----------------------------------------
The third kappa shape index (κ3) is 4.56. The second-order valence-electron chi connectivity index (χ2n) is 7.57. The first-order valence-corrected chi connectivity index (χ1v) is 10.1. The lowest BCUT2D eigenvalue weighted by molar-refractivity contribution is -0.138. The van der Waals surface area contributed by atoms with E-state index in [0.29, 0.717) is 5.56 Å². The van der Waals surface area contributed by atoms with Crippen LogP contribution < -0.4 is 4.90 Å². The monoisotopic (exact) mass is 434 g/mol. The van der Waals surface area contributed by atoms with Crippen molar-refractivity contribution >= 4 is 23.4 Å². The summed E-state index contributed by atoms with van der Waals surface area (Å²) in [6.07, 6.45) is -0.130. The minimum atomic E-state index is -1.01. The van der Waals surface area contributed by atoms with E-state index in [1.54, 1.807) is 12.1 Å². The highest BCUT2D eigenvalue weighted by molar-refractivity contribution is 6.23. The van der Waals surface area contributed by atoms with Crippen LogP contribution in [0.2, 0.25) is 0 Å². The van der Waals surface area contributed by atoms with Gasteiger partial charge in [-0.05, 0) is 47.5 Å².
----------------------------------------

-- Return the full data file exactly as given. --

The third kappa shape index (κ3) is 4.56. The second-order valence-electron chi connectivity index (χ2n) is 7.57. The first-order valence-corrected chi connectivity index (χ1v) is 10.1. The lowest BCUT2D eigenvalue weighted by molar-refractivity contribution is -0.138. The van der Waals surface area contributed by atoms with E-state index in [0.29, 0.717) is 5.56 Å². The van der Waals surface area contributed by atoms with Crippen LogP contribution < -0.4 is 4.90 Å². The monoisotopic (exact) mass is 434 g/mol. The van der Waals surface area contributed by atoms with Crippen molar-refractivity contribution >= 4 is 23.4 Å². The summed E-state index contributed by atoms with van der Waals surface area (Å²) in [6.07, 6.45) is -0.130. The minimum atomic E-state index is -1.01. The van der Waals surface area contributed by atoms with E-state index in [1.54, 1.807) is 12.1 Å². The highest BCUT2D eigenvalue weighted by molar-refractivity contribution is 6.23. The van der Waals surface area contributed by atoms with Crippen LogP contribution in [0.2, 0.25) is 0 Å². The van der Waals surface area contributed by atoms with Gasteiger partial charge in [-0.05, 0) is 47.5 Å².